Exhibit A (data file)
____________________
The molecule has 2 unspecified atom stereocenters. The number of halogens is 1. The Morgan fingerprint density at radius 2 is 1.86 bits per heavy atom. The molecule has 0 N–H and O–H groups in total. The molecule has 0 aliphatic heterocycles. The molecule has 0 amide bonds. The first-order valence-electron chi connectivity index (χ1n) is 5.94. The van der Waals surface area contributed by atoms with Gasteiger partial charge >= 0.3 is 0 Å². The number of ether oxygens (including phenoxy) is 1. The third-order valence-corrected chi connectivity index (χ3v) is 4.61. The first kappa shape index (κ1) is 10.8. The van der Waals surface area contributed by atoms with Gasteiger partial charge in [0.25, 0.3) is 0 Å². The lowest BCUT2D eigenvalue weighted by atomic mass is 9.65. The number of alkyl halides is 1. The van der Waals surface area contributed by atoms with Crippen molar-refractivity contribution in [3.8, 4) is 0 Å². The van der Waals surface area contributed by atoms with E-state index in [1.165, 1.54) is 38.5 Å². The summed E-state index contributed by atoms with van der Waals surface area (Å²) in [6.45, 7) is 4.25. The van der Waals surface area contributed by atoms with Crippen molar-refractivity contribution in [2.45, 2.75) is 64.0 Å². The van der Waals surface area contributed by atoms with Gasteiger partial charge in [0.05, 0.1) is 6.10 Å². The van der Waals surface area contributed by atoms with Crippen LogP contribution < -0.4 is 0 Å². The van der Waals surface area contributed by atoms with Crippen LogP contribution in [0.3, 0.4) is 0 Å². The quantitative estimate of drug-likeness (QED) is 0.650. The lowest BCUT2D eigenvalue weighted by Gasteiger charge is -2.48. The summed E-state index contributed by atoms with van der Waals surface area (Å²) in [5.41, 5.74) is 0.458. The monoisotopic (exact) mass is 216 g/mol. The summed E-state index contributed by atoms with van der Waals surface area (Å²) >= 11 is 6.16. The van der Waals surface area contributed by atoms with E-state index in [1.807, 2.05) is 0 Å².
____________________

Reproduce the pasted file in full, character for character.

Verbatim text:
The molecule has 2 unspecified atom stereocenters. The number of halogens is 1. The Morgan fingerprint density at radius 2 is 1.86 bits per heavy atom. The molecule has 0 N–H and O–H groups in total. The molecule has 0 aliphatic heterocycles. The molecule has 0 amide bonds. The first-order valence-electron chi connectivity index (χ1n) is 5.94. The van der Waals surface area contributed by atoms with Gasteiger partial charge >= 0.3 is 0 Å². The number of ether oxygens (including phenoxy) is 1. The third-order valence-corrected chi connectivity index (χ3v) is 4.61. The first kappa shape index (κ1) is 10.8. The van der Waals surface area contributed by atoms with Gasteiger partial charge in [0.25, 0.3) is 0 Å². The lowest BCUT2D eigenvalue weighted by atomic mass is 9.65. The number of alkyl halides is 1. The van der Waals surface area contributed by atoms with Crippen molar-refractivity contribution in [3.8, 4) is 0 Å². The van der Waals surface area contributed by atoms with E-state index in [1.165, 1.54) is 38.5 Å². The summed E-state index contributed by atoms with van der Waals surface area (Å²) in [6.45, 7) is 4.25. The van der Waals surface area contributed by atoms with Crippen molar-refractivity contribution in [2.45, 2.75) is 64.0 Å². The van der Waals surface area contributed by atoms with Gasteiger partial charge in [0.05, 0.1) is 6.10 Å². The van der Waals surface area contributed by atoms with Crippen LogP contribution < -0.4 is 0 Å². The van der Waals surface area contributed by atoms with Crippen LogP contribution in [0.3, 0.4) is 0 Å². The quantitative estimate of drug-likeness (QED) is 0.650. The lowest BCUT2D eigenvalue weighted by Gasteiger charge is -2.48. The summed E-state index contributed by atoms with van der Waals surface area (Å²) in [5.41, 5.74) is 0.458. The monoisotopic (exact) mass is 216 g/mol. The summed E-state index contributed by atoms with van der Waals surface area (Å²) >= 11 is 6.16. The van der Waals surface area contributed by atoms with E-state index in [1.807, 2.05) is 0 Å².